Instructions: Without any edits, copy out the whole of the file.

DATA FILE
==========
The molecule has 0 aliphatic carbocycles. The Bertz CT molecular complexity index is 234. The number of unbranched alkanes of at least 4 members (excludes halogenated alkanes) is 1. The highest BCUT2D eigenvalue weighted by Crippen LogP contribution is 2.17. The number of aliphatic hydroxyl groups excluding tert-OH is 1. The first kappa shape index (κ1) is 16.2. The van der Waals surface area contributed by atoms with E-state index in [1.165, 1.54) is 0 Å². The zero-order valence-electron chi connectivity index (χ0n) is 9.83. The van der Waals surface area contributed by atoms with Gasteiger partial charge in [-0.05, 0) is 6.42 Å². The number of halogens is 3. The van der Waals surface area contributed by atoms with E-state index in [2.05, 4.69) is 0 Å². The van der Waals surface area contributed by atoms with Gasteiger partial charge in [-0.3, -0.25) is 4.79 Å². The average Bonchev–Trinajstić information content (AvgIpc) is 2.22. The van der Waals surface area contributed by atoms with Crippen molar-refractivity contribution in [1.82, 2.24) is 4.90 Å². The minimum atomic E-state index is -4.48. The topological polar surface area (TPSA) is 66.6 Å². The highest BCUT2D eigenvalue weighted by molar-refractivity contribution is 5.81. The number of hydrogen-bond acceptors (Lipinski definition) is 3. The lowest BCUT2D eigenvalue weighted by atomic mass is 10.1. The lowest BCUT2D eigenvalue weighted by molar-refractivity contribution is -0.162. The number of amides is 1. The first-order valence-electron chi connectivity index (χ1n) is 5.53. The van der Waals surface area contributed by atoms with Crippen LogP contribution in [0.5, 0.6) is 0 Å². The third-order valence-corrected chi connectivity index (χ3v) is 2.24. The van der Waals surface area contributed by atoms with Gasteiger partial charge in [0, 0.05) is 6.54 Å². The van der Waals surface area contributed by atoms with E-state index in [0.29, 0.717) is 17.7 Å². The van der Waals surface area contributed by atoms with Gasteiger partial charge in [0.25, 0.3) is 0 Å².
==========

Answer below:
The molecule has 0 aliphatic carbocycles. The Bertz CT molecular complexity index is 234. The number of unbranched alkanes of at least 4 members (excludes halogenated alkanes) is 1. The highest BCUT2D eigenvalue weighted by Crippen LogP contribution is 2.17. The number of aliphatic hydroxyl groups excluding tert-OH is 1. The first kappa shape index (κ1) is 16.2. The van der Waals surface area contributed by atoms with E-state index in [1.165, 1.54) is 0 Å². The zero-order valence-electron chi connectivity index (χ0n) is 9.83. The van der Waals surface area contributed by atoms with Gasteiger partial charge in [-0.05, 0) is 6.42 Å². The number of halogens is 3. The van der Waals surface area contributed by atoms with E-state index in [2.05, 4.69) is 0 Å². The van der Waals surface area contributed by atoms with Gasteiger partial charge in [-0.3, -0.25) is 4.79 Å². The average Bonchev–Trinajstić information content (AvgIpc) is 2.22. The van der Waals surface area contributed by atoms with Crippen molar-refractivity contribution in [1.82, 2.24) is 4.90 Å². The minimum atomic E-state index is -4.48. The topological polar surface area (TPSA) is 66.6 Å². The highest BCUT2D eigenvalue weighted by molar-refractivity contribution is 5.81. The number of hydrogen-bond acceptors (Lipinski definition) is 3. The lowest BCUT2D eigenvalue weighted by atomic mass is 10.1. The lowest BCUT2D eigenvalue weighted by molar-refractivity contribution is -0.162. The number of amides is 1. The first-order valence-electron chi connectivity index (χ1n) is 5.53. The van der Waals surface area contributed by atoms with Crippen LogP contribution in [0.5, 0.6) is 0 Å². The third-order valence-corrected chi connectivity index (χ3v) is 2.24. The van der Waals surface area contributed by atoms with Gasteiger partial charge in [0, 0.05) is 6.54 Å². The van der Waals surface area contributed by atoms with E-state index in [0.29, 0.717) is 17.7 Å². The van der Waals surface area contributed by atoms with Gasteiger partial charge in [0.25, 0.3) is 0 Å².